Before A.W. and W.G. left the clinic, appellant told them a cost for the office visit and exam and quoted an additional $45 for the Monistat 7. Because they did not have money with them, appellant said he would mail them a bill. Finally, W.G. testified that following these events A.W. has had emotional problems: “She would start hyperventilating and crying real bad and she'd turn a bright, bright red, and she would just cry for [a] half hour to an hour at a time. Just hyperventilating and crying.”
The jury also heard the testimony of A.W.'s mother, R.W. After the incident, A.W. described her experience to her mother. R.W. attempted on her own to determine whether appellant was a licensed physician. She called appellant's office to request an appointment for an STD exam. Later that evening, she received a phone call from appellant, who identified himself as “Dr. Markus Green.” A.W.'s mother asked appellant about his qualifications, and appellant confirmed he was a doctor. He also told her that there were other doctors at the clinic.
Van Nguyen, who worked as an office temporary in the clinic, testified in court. She was placed by her agency at the clinic and worked for appellant for three days in July 2001. When he contacted her for employment, he identified himself as “Dr. Green.” He wore a white lab coat and described himself as a “general doctor” who did massages and treated patients with STDs.
An officer from the Texas Board of Medical Examiners testified that appellant was not licensed to practice medicine in this state. A medical-supply store clerk testified that appellant, who identified himself as a doctor and dressed in a lab coat and stethoscope, attempted to purchase medical supplies from the store. A team of officers from the Austin Police Department investigated this case. They found medical supplies, including a hand-held blacklight, a bag of disposable plastic speculums, cotton-tip applicators, urinalysis strips, books on infectious diseases and gynecology, a receipt book, checks in the name of “Dr. Markus Green,”and a box for a “Flex-a-Pleasure” vibrator. They also found a framed certificate from the Massachusetts Medical Society.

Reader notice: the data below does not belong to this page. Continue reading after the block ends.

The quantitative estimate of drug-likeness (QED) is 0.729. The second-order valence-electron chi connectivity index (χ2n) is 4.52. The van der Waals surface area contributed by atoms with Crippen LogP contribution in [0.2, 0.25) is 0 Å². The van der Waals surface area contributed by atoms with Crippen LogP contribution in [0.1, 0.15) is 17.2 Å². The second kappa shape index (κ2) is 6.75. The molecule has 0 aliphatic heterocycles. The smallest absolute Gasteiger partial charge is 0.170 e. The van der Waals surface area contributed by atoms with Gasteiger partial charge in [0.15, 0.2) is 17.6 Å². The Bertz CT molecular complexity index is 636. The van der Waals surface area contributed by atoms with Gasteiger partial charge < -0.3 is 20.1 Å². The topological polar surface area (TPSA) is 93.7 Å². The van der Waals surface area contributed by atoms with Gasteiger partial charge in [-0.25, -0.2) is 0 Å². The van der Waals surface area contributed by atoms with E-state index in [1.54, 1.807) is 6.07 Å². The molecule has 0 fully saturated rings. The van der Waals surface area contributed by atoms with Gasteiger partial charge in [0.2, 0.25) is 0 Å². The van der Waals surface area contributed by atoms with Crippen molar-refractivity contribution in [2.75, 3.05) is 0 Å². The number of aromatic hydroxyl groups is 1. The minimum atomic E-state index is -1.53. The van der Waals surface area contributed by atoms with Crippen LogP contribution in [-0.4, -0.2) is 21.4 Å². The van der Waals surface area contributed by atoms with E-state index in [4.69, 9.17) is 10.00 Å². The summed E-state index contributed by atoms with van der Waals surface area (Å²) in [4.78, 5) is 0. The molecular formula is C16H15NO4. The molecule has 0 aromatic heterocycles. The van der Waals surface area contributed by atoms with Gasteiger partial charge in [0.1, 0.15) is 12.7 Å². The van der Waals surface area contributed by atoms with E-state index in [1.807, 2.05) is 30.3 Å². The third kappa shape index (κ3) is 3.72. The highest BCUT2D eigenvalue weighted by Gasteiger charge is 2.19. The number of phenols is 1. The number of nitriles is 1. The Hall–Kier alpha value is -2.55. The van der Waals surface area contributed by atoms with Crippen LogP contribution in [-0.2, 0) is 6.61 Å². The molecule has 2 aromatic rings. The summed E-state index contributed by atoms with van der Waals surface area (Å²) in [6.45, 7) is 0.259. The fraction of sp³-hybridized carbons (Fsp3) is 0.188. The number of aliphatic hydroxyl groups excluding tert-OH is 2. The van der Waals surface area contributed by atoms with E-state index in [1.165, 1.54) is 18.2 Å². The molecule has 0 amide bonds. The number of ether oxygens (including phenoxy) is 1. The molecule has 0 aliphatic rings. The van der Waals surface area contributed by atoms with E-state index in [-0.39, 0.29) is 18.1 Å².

Beth Nauert, a licensed physician who has conducted gynecological exams and treated women for STDs, testified as an expert witness for the State.9 She explained the proper procedure for conducting a gynecological exam. Such an exam includes taking a woman's vital signs, examining her breasts for lumps, and examining the genital area for indications of cancer or other diseases. A breast exam consists of examining the entire breast for lumps. Testing for syphilis requires a blood test, and not a breast or a gynecological exam. To make an immediate diagnosis of syphilis, one would need at least fifteen minutes and have access to a laboratory to spin blood drawn from the patient. Furthermore, doctors test for a yeast infection by examining a discharge under a microscope. The physician testified that she had never heard of using a vibrator to break up a discharge as a form of diagnosis or treatment for a yeast infection or an STD, nor is it common practice to use a vibrator during a gynecological exam.
Appellant testified in his own defense.10 He was certified by Travis County to do business as “Austin Complement Health Clinic.” However, he is not a professional in any field in Texas in which he could call himself a doctor. He planned to make money by screening patients for STDs, referring them to a research facility, and receiving commissions from the facilities for placing the individual. He emphasized that he was screening, rather than diagnosing, patients. Appellant further testified that he purchased medical supplies and a roll-around stool “that doctors sit on,” and set up an office.
He selected A.W. because he suspected she had “crabs.” 11 During a physical examination, appellant testified that he removed one “crab.” He admitted that he inserted the speculum into A.W.'s vagina. He stated that she was “tense” and that he used the vibrator in her vagina as “vibration therapy” to relax her muscles. He claimed to have taken a vaginal swab and to have looked at the swab under the microscope for “clue cells.” He also decided to conduct a “urinalysis” on W.G. and advised him to see a urologist.